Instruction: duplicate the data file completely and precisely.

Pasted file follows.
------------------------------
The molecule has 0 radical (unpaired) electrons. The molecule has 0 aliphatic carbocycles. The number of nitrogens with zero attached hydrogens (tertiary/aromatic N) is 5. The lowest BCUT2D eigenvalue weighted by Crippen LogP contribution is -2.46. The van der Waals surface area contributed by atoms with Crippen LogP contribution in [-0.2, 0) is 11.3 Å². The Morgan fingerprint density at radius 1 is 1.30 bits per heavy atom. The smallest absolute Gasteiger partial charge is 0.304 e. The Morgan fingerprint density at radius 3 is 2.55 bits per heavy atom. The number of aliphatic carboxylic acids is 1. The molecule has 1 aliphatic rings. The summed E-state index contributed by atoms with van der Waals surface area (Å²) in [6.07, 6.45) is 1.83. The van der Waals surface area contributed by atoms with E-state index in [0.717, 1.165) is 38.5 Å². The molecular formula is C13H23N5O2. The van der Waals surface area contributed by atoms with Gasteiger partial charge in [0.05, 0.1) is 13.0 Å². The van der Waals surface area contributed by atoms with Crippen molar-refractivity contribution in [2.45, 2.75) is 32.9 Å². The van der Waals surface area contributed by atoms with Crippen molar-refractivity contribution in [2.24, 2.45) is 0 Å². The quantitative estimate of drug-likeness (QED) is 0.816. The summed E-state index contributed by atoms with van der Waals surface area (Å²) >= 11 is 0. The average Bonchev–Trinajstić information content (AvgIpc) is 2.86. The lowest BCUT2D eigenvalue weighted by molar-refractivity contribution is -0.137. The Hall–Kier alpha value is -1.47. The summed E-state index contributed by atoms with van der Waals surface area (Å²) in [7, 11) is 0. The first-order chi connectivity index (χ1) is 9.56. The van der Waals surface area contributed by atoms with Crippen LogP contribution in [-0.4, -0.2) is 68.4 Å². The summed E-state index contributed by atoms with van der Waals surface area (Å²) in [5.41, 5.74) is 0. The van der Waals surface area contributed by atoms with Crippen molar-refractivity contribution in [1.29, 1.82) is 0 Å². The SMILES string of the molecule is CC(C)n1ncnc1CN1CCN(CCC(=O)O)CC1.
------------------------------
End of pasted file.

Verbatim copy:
The molecule has 0 radical (unpaired) electrons. The molecule has 0 aliphatic carbocycles. The number of nitrogens with zero attached hydrogens (tertiary/aromatic N) is 5. The lowest BCUT2D eigenvalue weighted by Crippen LogP contribution is -2.46. The van der Waals surface area contributed by atoms with Crippen LogP contribution in [-0.2, 0) is 11.3 Å². The Morgan fingerprint density at radius 1 is 1.30 bits per heavy atom. The smallest absolute Gasteiger partial charge is 0.304 e. The Morgan fingerprint density at radius 3 is 2.55 bits per heavy atom. The number of aliphatic carboxylic acids is 1. The molecule has 1 aliphatic rings. The summed E-state index contributed by atoms with van der Waals surface area (Å²) in [6.07, 6.45) is 1.83. The van der Waals surface area contributed by atoms with E-state index in [0.717, 1.165) is 38.5 Å². The molecular formula is C13H23N5O2. The van der Waals surface area contributed by atoms with Gasteiger partial charge in [0.05, 0.1) is 13.0 Å². The van der Waals surface area contributed by atoms with Crippen molar-refractivity contribution in [2.45, 2.75) is 32.9 Å². The van der Waals surface area contributed by atoms with Crippen molar-refractivity contribution in [2.24, 2.45) is 0 Å². The quantitative estimate of drug-likeness (QED) is 0.816. The summed E-state index contributed by atoms with van der Waals surface area (Å²) >= 11 is 0. The average Bonchev–Trinajstić information content (AvgIpc) is 2.86. The lowest BCUT2D eigenvalue weighted by molar-refractivity contribution is -0.137. The Hall–Kier alpha value is -1.47. The summed E-state index contributed by atoms with van der Waals surface area (Å²) in [7, 11) is 0. The first-order chi connectivity index (χ1) is 9.56. The van der Waals surface area contributed by atoms with Crippen LogP contribution in [-0.4, -0.2) is 68.4 Å². The summed E-state index contributed by atoms with van der Waals surface area (Å²) in [5.41, 5.74) is 0. The van der Waals surface area contributed by atoms with Crippen molar-refractivity contribution in [1.29, 1.82) is 0 Å². The SMILES string of the molecule is CC(C)n1ncnc1CN1CCN(CCC(=O)O)CC1.